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October 1997, Week 3


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Film and TV Studies Discussion List <[log in to unmask]>
David Conner <[log in to unmask]>
Thu, 16 Oct 1997 14:30:05 -0400
Film and TV Studies Discussion List <[log in to unmask]>
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In a message dated 10/16/97 6:13:16 AM, you wrote:
<<I find that many American movies of the last twenty years or so,
which depict an encounter with supernatural phenomena (e.g., Close
E.T., Contact, maybe 2001) tend to suggest the possibility of the
offering an experience of transcendent redemption:  In each of these movies
something fantastic arrives from far away, from the future, or from another
dimension, equipped with superior intelligence, technology,  and --more
important--sensitivity, and releases the characters in the film, and thereby
the audience in the theater as well, from the intolerable or meaningless
or repressive existence they have known. By contrast, encounters
with the supernatural in American films of the 1930s and 40s like It's
a Wonderful Life and The Wizard of Oz seem to convey the message that in
fact American life as we know it is just fine, and that when it comes
down to it there really is no place like home.>>
As a longtime teacher of film at UCSC, let me say, I wish I had more
undergraduates like sounds like a really interesting and
provocative topic.  It seems like your student has already read Leo Bersani's
Culture of Redemption - if not, he definitely should.  Bersani's work can
also be taken in conjunction with Kaja Silverman's (esp. Male Subjectivity at
the Margins which she wrote while in close association with Bersani at
Berkeley) -- her essay in that book, "Celestial Suture" deals with historical
trauma and masculinity in It's A Wonderful Life.  Both Silverman and Bersani
are very interested in the possibilities of an anti-redemptive art, so their
work should provide a useful jumping off point.
While I think that the focus on aliens as the latest figuration of "heavenly"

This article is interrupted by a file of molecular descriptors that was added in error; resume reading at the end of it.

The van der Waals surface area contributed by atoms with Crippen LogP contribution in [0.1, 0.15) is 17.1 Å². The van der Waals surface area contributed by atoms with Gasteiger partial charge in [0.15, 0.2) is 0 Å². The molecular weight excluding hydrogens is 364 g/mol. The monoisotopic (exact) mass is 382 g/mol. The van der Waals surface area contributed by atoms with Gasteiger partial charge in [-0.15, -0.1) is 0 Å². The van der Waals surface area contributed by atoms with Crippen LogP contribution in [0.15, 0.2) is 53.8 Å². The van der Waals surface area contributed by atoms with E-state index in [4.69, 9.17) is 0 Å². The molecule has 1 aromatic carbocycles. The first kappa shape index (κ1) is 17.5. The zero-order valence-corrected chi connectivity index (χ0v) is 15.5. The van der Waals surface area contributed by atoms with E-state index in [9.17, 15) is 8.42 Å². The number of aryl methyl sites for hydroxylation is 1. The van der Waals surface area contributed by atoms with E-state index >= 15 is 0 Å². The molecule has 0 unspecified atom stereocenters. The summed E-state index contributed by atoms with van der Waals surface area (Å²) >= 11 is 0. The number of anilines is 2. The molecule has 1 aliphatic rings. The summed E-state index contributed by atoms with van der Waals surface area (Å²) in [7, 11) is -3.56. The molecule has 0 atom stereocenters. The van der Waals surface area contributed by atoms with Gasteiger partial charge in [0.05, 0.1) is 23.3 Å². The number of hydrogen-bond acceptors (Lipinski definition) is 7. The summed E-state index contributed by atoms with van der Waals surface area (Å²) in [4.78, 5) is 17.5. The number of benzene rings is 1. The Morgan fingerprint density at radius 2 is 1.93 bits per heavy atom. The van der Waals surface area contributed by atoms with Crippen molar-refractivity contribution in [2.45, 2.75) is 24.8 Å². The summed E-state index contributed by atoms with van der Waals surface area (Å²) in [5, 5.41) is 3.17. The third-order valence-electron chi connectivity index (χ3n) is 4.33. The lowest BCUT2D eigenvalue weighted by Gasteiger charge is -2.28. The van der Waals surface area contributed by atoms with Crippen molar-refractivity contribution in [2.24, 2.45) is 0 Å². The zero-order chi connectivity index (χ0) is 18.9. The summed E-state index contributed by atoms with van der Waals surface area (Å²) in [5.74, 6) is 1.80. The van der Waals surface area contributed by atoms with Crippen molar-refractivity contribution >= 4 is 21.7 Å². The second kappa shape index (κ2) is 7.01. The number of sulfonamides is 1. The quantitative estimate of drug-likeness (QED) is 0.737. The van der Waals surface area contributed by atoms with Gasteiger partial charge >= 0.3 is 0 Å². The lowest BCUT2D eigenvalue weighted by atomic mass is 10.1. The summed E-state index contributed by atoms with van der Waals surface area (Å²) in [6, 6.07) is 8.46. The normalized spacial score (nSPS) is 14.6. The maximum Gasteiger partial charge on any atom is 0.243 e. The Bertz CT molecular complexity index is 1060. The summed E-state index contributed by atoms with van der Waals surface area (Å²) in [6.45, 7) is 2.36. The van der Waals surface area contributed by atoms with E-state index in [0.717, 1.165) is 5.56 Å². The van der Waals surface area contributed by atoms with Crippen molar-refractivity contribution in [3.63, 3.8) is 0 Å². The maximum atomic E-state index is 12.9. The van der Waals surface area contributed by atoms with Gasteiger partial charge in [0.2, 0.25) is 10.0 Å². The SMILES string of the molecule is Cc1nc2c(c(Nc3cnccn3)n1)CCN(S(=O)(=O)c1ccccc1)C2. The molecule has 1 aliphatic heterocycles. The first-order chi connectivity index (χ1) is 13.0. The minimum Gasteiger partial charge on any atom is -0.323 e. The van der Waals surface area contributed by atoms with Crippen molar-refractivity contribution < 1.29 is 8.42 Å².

intervention is fascinating, he might also want to consider the spate of
"angel films" - many of them remakes of Forties films - that have recently
become so popular: The Bishop's Wife, Michael, Field of Dreams, and possibly
the unaccountably popular TV series Touched By an Angel and Highway to
Heaven.  The independent film, The Rapture (starring none other than Mr.
Supernatural Intervention himself, David Duchovny) also offers a very
provocative twist on this genre.  If he's interested in broadening the focus
to include European films, Wings of Desire, of course, would provide an
interesting point of comparison.
The problem that redemption narratives raise, according to Bersani's account,
is that they reduce the substance of everyday life to complete insignificance
by placing it in some sort of teleological schema: generating meaning only
through reference to some supernatural moment of utopian completeness or
completion (whether religious, political, or even epistemological, as in the
case of Flaubert's "encyclopedic fictions"), the content of human life is
thereby trivialized, debased, and demoted to the status of "what comes
before."  Tracing this notion through cultural shifts in American film
sensibilities sounds like a great project; I wonder if, in some of these remak
es especially, the idealized historical past constructed by Capra and others
doesn't become something of a supernatural entity itself.  Consider Field of
Dreams, for instance, in which the all-American specter of a
(pre-integration) baseball team serves to redeem the yuppie fantasy of a
return to a "simpler" time.  Aren't pastiche films like The Bishop's Wife,
Always, Heaven Can Wait basically about the fantasy of older, simpler
narrative forms returning to redeem a corrupt and deficient contemporary
culture too?
David Conner
History of Consciousness
UC Santa Cruz
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